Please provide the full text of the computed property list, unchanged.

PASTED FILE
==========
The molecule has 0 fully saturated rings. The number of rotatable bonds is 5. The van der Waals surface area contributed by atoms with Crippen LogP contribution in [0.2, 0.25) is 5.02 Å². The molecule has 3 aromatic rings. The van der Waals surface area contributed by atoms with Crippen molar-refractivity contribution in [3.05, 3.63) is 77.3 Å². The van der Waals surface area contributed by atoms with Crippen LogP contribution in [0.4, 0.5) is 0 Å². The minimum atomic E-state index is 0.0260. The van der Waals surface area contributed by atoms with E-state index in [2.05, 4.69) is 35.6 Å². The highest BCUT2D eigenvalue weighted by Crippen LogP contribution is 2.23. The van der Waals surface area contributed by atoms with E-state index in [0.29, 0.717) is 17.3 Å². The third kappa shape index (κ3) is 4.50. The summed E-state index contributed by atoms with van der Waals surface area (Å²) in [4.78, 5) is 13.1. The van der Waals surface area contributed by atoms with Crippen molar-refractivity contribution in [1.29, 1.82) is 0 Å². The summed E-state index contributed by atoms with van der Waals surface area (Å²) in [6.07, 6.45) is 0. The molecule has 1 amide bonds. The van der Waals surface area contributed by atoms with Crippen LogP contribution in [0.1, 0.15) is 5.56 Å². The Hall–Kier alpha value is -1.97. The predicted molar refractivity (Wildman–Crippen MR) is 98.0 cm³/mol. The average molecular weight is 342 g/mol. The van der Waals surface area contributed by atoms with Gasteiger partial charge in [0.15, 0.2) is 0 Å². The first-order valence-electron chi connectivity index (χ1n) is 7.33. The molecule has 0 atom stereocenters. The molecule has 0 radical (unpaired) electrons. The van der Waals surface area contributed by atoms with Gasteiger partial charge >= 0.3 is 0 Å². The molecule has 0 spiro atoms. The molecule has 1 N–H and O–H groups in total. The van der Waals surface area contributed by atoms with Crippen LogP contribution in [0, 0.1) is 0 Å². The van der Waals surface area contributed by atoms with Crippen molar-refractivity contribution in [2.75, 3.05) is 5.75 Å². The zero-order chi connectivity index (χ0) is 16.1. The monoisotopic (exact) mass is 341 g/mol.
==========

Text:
The molecule has 0 fully saturated rings. The number of rotatable bonds is 5. The van der Waals surface area contributed by atoms with Crippen LogP contribution in [0.2, 0.25) is 5.02 Å². The molecule has 3 aromatic rings. The van der Waals surface area contributed by atoms with Crippen molar-refractivity contribution in [3.05, 3.63) is 77.3 Å². The van der Waals surface area contributed by atoms with Crippen LogP contribution in [0.4, 0.5) is 0 Å². The minimum atomic E-state index is 0.0260. The van der Waals surface area contributed by atoms with E-state index in [2.05, 4.69) is 35.6 Å². The highest BCUT2D eigenvalue weighted by Crippen LogP contribution is 2.23. The van der Waals surface area contributed by atoms with E-state index in [0.29, 0.717) is 17.3 Å². The third kappa shape index (κ3) is 4.50. The summed E-state index contributed by atoms with van der Waals surface area (Å²) in [4.78, 5) is 13.1. The van der Waals surface area contributed by atoms with Crippen molar-refractivity contribution in [1.29, 1.82) is 0 Å². The summed E-state index contributed by atoms with van der Waals surface area (Å²) in [6.07, 6.45) is 0. The molecule has 1 amide bonds. The van der Waals surface area contributed by atoms with Crippen LogP contribution in [0.1, 0.15) is 5.56 Å². The Hall–Kier alpha value is -1.97. The predicted molar refractivity (Wildman–Crippen MR) is 98.0 cm³/mol. The average molecular weight is 342 g/mol. The van der Waals surface area contributed by atoms with Gasteiger partial charge in [0.15, 0.2) is 0 Å². The first-order valence-electron chi connectivity index (χ1n) is 7.33. The molecule has 0 atom stereocenters. The molecule has 0 radical (unpaired) electrons. The van der Waals surface area contributed by atoms with Gasteiger partial charge >= 0.3 is 0 Å². The molecule has 0 spiro atoms. The molecule has 1 N–H and O–H groups in total. The van der Waals surface area contributed by atoms with Crippen LogP contribution in [0, 0.1) is 0 Å². The van der Waals surface area contributed by atoms with Crippen molar-refractivity contribution in [2.75, 3.05) is 5.75 Å². The zero-order chi connectivity index (χ0) is 16.1. The monoisotopic (exact) mass is 341 g/mol.